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By Christine Benz and David Blanchett | 02-21-2013 09:00 AM

Mind Fees in Your Withdrawal Rate

Retirees should be aware of how costs can eat into their portfolio balances, and consider making withdrawal adjustments every year, says Morningstar's David Blanchett.

How to set a sustainable withdrawal rate is a crucial topic for retirees. With bond yields as low as they are, a recent study by David Blanchett, Michael Finke, and Wade Pfau suggests that a 3% withdrawal rate--rather than the so-called 4% rule--will help improve retirees' probability of success. Click here to read the paper in its entirety.

Christine Benz: Hi, I’m Christine Benz for I'm here at the Morningstar Ibbotson Conference, and I had the opportunity to sit down with David Blanchett. We discussed withdrawal rates in retirement, a topic that we have discussed in previous Morningstar videos.

David, thank you so much for being here.

David Blanchett: Thanks for having me.

Benz: You and I did a video a couple of weeks ago, where you talked about a research paper that you had written that looked at where bond yields are today--[they are] very low--and talked about the old 4% withdrawal rate rule and actually suggested that maybe a lower withdrawal rate strategy--3%--was in order given where bond yields are today. I'd like to address some of the feedback we’ve gotten, since we did the video. It’s obviously very controversial, and people don’t like to hear the suggestion that they should be spending less.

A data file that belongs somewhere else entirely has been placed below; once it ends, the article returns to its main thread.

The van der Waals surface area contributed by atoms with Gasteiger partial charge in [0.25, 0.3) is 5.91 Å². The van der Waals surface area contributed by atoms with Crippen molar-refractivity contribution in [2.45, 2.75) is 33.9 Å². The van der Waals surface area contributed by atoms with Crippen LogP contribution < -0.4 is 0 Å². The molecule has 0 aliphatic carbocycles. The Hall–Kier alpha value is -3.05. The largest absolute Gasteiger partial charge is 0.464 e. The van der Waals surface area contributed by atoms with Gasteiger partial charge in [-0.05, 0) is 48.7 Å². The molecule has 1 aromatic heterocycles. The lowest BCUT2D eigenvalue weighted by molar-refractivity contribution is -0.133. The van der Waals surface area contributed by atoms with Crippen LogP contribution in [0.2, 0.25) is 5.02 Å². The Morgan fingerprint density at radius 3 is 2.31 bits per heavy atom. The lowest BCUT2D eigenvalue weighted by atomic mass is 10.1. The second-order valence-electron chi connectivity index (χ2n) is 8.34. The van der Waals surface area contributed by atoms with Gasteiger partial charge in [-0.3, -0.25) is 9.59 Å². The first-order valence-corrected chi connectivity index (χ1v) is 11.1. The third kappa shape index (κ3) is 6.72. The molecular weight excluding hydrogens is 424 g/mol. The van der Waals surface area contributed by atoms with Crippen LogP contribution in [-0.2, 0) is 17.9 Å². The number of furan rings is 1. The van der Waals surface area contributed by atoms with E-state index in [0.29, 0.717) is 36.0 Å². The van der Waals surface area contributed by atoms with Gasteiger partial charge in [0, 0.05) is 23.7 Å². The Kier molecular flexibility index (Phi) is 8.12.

So one question that we got was about how costs fit into all of this and you modeled out a 1% cost assumption. Let’s talk about what would happen if in fact, your costs were lower, if you’re able to keep your costs down.

Blanchett: Sure. It’s important to note that every investor pays some kind of fees. If you are a super-low-cost investor, you’re going to pay maybe 10 or 20 basis points a year in terms of exchange-traded fund expense ratios. Obviously, fees matter; they are very important. The more you pay in fees, the more it negatively affects your outcome. So, if you can invest well--and that means, you know, buying good investments and holding them for the long term--you can materially improve your situation even with today’s low yields because you’re reducing that kind of negative outfall on your portfolio.

Benz: Does it mean that if I subtract that 1% fee and I'm able to get away with 10 or 20 basis points, could I maybe take a 3.8% [withdrawal rate]?

Blanchett: I think it’s more like 3.5%. Yes, I mean, it does have a pretty big impact. It’s shocking what fees can do over the long haul for a portfolio withdrawal.

Benz: Another thing I wanted to follow up on is this idea of the static-dollar-amount withdrawal. So the 3% rule or the 4% rule is assuming that you take out a fixed amount in year one of your retirement and then you just ratchet that amount up by the inflation rate?

Blanchett: Yes.

Benz: You actually are in favor of what you call a more dynamic withdrawal strategy. We’ve talked about this before, but I’d like to go over it again because I think it’s important. If I’m doing a dynamic updating of my withdrawal rate, what are the key things I should be looking at? So maybe, I start with 4% in year one and I want to be dynamic, what would I focus on when making those adjustments?

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